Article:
Late Night Antics
March 19, 2014

I don't know if anyone actually reads Playboy just for the articles, but I'm fairly certain that some people read The New Yorker only for the cartoons. So when Seth Meyers had New Yorker editor David Remnick on Late Night, the one-frame comics were an obvious topic of conversation. Meyers did that one better, though, bringing in a troupe of actors (the Late Night Players) to re-enact some of the often abstruse, usually witty, and sometimes funny cartoons. Meyers is taking risks in his new gig, and going highbrow can backfire terribly on late-night TV. This didn't. The one about the wedding toast worked particularly well, and having Remnick explain the cartoons only added to the delightful absurdity. --Peter Weber

Foreign affairs
9:27 p.m. ET

More than 300 people in South Africa have been arrested in connection to violent attacks against immigrants, primarily those from other countries in Africa.

At least six people have been killed over the past two weeks, the BBC reports. "Everything is being done to restore peace and order," Minister of Home Affairs Malusi Gigaba said during a news conference. "The government will enforce the laws of the country and will not hesitate to act speedily and decisively." Later, he added that those responsible will be subject to "the full might of the law."

South Africa's unemployment rate is at 24 percent, and armed groups have been targeting businesses owned by African immigrants, saying that they are taking away jobs that should belong to locals. Thousands have left their homes to take refuge in makeshift camps, and countries like Zimbabwe, Malawi, and Mozambique are planning to evacuate their own citizens. An estimated 2 million foreign nationals live in South Africa. Catherine Garcia

2016 Watch
2:49 p.m. ET
Screenshot / CBS

Sen. Marco Rubio (R-Fla.) on Sunday said that while he believes sexual orientation is an inborn trait, he still opposes same-sex marriage.

"I don't believe same-sex marriage is a Constitutional right. I also don't believe that your sexual preferences are a choice for the vast and enormous majority of people," Rubio said on Face the Nation, adding that "sexual preference is something that people are born with."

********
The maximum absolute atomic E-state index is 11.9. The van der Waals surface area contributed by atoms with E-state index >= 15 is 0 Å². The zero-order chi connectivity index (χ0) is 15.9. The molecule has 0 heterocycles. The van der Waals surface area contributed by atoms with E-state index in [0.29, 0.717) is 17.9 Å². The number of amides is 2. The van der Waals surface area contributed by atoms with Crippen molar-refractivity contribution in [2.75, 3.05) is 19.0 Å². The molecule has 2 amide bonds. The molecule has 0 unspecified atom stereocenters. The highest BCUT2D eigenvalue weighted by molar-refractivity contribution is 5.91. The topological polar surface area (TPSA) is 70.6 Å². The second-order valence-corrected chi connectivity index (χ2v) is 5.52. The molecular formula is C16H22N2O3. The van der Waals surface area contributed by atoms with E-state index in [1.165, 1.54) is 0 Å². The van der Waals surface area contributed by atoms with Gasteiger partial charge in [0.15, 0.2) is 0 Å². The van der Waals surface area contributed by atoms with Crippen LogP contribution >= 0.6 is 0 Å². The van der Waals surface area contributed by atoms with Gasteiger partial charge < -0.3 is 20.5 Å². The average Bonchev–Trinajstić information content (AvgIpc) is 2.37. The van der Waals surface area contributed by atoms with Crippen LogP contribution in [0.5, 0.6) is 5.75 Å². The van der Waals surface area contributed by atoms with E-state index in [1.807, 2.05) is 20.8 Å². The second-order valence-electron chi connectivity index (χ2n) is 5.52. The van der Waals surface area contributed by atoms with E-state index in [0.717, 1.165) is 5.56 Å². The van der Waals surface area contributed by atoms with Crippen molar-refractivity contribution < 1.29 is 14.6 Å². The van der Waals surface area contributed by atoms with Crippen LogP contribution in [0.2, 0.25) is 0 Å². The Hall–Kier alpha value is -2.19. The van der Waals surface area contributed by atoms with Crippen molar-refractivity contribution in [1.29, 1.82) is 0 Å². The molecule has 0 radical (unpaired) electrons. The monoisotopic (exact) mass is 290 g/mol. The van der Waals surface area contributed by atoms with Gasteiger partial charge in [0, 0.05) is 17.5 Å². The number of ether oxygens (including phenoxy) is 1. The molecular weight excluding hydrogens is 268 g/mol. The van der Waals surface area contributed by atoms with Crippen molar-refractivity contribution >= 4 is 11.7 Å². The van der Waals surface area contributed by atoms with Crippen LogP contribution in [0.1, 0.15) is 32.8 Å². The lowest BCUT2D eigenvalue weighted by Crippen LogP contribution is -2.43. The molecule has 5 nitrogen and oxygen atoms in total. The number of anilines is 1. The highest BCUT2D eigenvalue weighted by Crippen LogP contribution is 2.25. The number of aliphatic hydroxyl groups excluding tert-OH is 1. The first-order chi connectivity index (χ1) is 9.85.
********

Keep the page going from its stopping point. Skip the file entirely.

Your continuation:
Rubio said states have traditionally regulated marriage, and that he believes they should continue to do so without interference from the courts. —Jon Terbush

Quotables
2:04 p.m. ET
Rick Kern / Getty Images

Jon Stewart says his decision to leave The Daily Show after a 16-year run was not based on concerns with the show's direction, but rather the result of him no longer "getting the same satisfaction" from his work.

"These things are cyclical," he told the Guardian. "You have moments of dissatisfaction, and then you come out of it and it's OK. But the cycles become longer and maybe more entrenched, and that's when you realize, 'OK, I'm on the back side of it now.'"

In the interview, Stewart also discussed the state of the media and his regrets over a "shi--y" interview with Donald Rumsfeld, among other things. Check out the whole profile here. Jon Terbush

Watch this
1:30 p.m. ET
ike Coppola / Getty Images

Patti Smith on Saturday delivered a teary-eyed speech at the Rock and Roll Hall of Fame's induction ceremony for the late Lou Reed, saying the famed musician's "consciousness infiltrated and illuminated our cultural voice."

Smith spoke about a decades-long friendship with Reed that began as both artists developed in the New York City music scene of the 1970s. And describing the day Reed died, Smith said she realized the Velvet Underground frontman was "not only my friend, he was the friend of New York City."

"True poets must often stand alone," she said. "As a poet, he must be counted as a solitary artist. So, Lou, thank you for brutally and benevolently injecting your poetry into music." —Jon Terbush

Iran and the bomb
12:10 p.m. ET
Ahmad Halabisaz / Corbis

Iran's Supreme Leader Ayatollah Ali Khamenei on Sunday accused the U.S. of fabricating tales of Iranian nuclear weapons.

"They created the myth of nuclear weapons so they could say the Islamic Republic is a source of threat," Khamenei said in an address to military commanders. "No, the source of threat is America itself, with its unrestrained, destabilizing interventions."

The remark came one day before nuclear negotiations between Iran, the U.S., and five world powers were to resume. The negotiators have until June 30 to reach a final accord. Jon Terbush

2016 Watch
11:39 a.m. ET
Darren McCollester / Getty Images

Sen. Lindsey Graham (R-S.C.) says he will almost certainly get into the 2016 White House race.

"If I can raise the money, I'll do it," Graham said on Fox News Sunday. When pressed to say how seriously he was considering a presidential bid, Graham pegged his odds of running at the oddly specific "91 percent."

In January, Graham launched a presidential exploratory committee. Sens. Ted Cruz (Texas), Rand Paul (Ky.), and Marco Rubio (Fla.) are the only major GOP candidates to formally declare their candidacies for the White House. Jon Terbush

Foot meet mouth
11:13 a.m. ET
Mark Wilson / Getty Images

Poland on Sunday summoned the U.S. ambassador to protest FBI Director James Comey's recent comment casting some blame on Poland for the Holocaust.

"The murderers and accomplices of Germany, and Poland, and Hungary, and so many, many other places didn't do something evil," Comey said in a speech last week, which was then adapted as an opinion piece in The Washington Post. "They convinced themselves it was the right thing to do, the thing they had to do."

Poland's ambassador to the U.S. denounced the comment as "unacceptable" and a "falsification of history." Soon after, the U.S. Ambassador in Warsaw, Stephen Mull, told reporters that suggestions anyone "apart from the Nazi Germany was responsible for the Holocaust are wrong, harmful and offensive." Jon Terbush

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